Take a look at something like The Golden Dawn which has gone from a fringe party to one of the major players in Greece and I think you’ll see what we’re in for if we don’t get our act together, and fast.
Re: “The problem with being overly reliant on this or any other myth or sets of myths, such as that of the Tower of Babel, or the legend of Golem, which Lang also taps into to give meaning to events, is that as often as not they blind you to the actual historical situation you are facing.”
This is fair criticism for such blunt uses of myth as Lang’s hopeful Christian Brotherhood, which is as you rightly point out an article of faith based on outmoded religious conventions. Myth can however also be used as a very useful filter for discerning the deep structural patterns inherent in contemporary phenomena, as i’m sure you would agree from the way you have read ancient myths such as the apocalypse into current utopian/dystopian tendencies.
I think you are right to look for a new answer to the missing bonds between ‘elites’ and ‘workers,’ and to wish there were better options in the offing. We just have to keep working towards a vision that unites the global with the local, unity with diversity – and a healthy ecosystem. Without these we are headed for dark times indeed.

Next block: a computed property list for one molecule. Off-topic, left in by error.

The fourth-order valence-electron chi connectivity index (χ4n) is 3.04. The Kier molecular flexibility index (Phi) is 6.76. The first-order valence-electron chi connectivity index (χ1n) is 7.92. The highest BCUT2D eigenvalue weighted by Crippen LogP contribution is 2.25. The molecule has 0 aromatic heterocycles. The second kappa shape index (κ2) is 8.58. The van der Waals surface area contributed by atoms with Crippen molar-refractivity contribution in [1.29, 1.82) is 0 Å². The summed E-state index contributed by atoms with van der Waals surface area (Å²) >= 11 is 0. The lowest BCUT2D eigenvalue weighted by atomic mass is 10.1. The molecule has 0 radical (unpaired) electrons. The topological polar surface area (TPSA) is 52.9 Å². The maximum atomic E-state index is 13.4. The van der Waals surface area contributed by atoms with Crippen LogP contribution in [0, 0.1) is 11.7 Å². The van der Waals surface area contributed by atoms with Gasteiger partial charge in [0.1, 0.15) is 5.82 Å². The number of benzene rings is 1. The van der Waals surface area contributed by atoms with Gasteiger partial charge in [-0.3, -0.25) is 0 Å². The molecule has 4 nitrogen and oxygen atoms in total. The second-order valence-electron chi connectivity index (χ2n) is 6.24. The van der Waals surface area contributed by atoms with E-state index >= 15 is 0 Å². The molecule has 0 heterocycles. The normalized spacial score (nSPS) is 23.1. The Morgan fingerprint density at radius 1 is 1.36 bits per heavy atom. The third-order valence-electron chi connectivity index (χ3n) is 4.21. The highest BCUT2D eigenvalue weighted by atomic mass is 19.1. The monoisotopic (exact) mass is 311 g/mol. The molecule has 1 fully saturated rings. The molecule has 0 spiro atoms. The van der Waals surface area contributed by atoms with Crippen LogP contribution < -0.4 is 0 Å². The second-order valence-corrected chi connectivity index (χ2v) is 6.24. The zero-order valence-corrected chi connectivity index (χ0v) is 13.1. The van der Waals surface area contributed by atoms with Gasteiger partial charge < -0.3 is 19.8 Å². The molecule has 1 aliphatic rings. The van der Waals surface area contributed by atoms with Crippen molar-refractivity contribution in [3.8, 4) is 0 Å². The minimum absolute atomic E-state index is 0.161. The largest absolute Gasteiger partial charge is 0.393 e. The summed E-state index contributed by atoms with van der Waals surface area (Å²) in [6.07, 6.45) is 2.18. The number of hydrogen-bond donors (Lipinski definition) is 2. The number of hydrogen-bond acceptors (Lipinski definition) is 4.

Thank you for the comment.
Totally agreed, with one caveat. I believe myths and stories are incredibly important, indeed essential. We are, after all, story-telling animals, and really don’t understand complex reality except through these stories.
What I would argue for is just that we become more conscious that we are telling ourselves these stories- that they are the map not the territory so to speak, and therefore avoid trying to squeeze reality completely into their narrow compass, along with understand, as you suggest, that we need new stories as guides as well.
The comment you made which most interested me was this:
I’m an atheist and secularist, and I have no problem reconciling unbelief with a strong morality. My moral code is little different from a liberal Christian’s in many ways. But saying it is possible to be good without God is not the same as saying that everybody will, in practice.